CityWallThe walled city of Sana’a.

I grew to love Yemen and its proud but unfailingly hospitable people. Geography had isolated Yemen and left it untouched – but this was actually encouraging for a novice Book of Mormon researcher. Preserved in the dry desert climate, the past lay all around, even from that remote period before waves of the three Abrahamic religions – Judaism, then Christianity and finally Islam – rolled across southern Arabia. The Queen of Sheba, Bilqis, emerged here to make her mark in both Old and New Testaments. No one, however, seemed to know anything about “Nehhm” or know who might. Just leaving the city required government permits and we were politely, but firmly, told that many areas we hoped to see were off-limits.

Fortuitously, however, that same week a new National Museum opened in Sana’a. In the confusion of opening day I was able to retain my camera and discreetly photograph several small, inscribed brass plates dating to around AD 400-500. This was encouraging for we knew that LDS scholars would be interested in another example of early metal records. However, our real interest lay in a single word on an obscure map printed more than two centuries earlier. Success remained elusive until our last full day in the country.

<p style="margin-bottom: 0.

<hr class=’system-pagebreak’ />0001pt; line-height: normal; text-align: left;”>The day before flying out I finally located a more recent map showing Nehem, a region roughly 25 miles northeast of Sana’a – the same location as the early map had shown Nehhm. This told us the name had survived since at least that time. It was a small beginning, but it was enough to propel me into a years-long search. Lacking funding and without graduate students to do the leg-work, I found myself spending untold hours in libraries, museums and Bedouin tents tracking down the threads of a distant past.  Over the years that followed I returned to Yemen several times and expanded my search.

It was often a lonely obsession but it was never an unrewarding one. As I continued following those insistent impressions, over time I located more than 20 obscure texts and maps from musty books and little-known early writings that referred to Nehem. They convincingly traced the place name back, always in the same location, for almost two millennia. It emerged that Nehem was actually a traditional tribal area, named after one of the oldest and most prominent tribes of Yemen. Eventually I was able to access the tribal area and speak with tribal leaders.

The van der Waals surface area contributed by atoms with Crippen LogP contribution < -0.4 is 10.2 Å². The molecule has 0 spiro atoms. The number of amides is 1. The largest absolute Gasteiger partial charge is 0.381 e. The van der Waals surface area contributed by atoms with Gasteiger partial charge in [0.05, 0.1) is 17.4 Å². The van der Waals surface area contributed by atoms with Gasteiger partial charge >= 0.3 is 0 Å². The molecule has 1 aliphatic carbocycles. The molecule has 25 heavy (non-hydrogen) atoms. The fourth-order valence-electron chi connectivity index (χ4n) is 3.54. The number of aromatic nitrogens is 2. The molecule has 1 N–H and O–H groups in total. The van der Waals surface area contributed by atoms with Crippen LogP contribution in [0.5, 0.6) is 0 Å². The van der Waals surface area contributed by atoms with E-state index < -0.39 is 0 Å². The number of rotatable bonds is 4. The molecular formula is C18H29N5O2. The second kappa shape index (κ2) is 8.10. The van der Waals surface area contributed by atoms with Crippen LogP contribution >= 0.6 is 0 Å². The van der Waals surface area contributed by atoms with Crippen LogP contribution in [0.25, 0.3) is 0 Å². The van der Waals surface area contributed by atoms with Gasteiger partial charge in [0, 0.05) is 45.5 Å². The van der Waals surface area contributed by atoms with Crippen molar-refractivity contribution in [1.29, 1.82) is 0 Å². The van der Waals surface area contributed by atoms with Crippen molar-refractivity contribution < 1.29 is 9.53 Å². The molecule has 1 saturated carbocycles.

TribeThe author with members of the Nihm tribe at the ruins of the former tribal capital, Mehle.

Most impressively, the actual meaning of the name in all the Semitic languages was found to have multiple links to the context of Nephi’s account: Nahom refers to mourning, sorrow and hunger, a fact making Nephi’s words all the more striking:


          And it came to pass that the daughters of Ishmael did mourn exceedingly, because of the loss of their father, and because of their afflictions in the wilderness; and they did murmur against my father, because he had brought them out of the land of Jerusalem, saying: Our father is dead; yea, and we have wandered much in the wilderness, and we have suffered much affliction, hunger, thirst, and fatigue; and after all these sufferings we must perish in the wilderness with hunger. (1 Nephi 16:35)


Coupled with the fact that the name did not exist anywhere else in Arabia, there was soon no doubt that the modern day tribal area was the same place Nephi had referred to. Evidences kept multiplying as I dug deeper. It became clear that the name was so appropriate for a place of burial and mourning that there was no need for Lehi to give it another. And it was surely not just a coincidence to find that the largest burial area in mainland Arabia was located just a short distance away, a place not revealed to the outside world until more than a century after the Book of Mormon was published to the world. Eventually this special and unique name was documented to within about six centuries of Nephi’s reference to the place.

Had the story ended there it was still a huge step forward in understanding this aspect of Lehi and Sariahs journey, for now we knew that the place Nephi recorded in his account actually existed. It anchored Nephis account in the real world. In turn, its location had significant implications for understanding the remainder of their trek. However, behind the scenes, another scenario altogether was unfolding.

To be continued.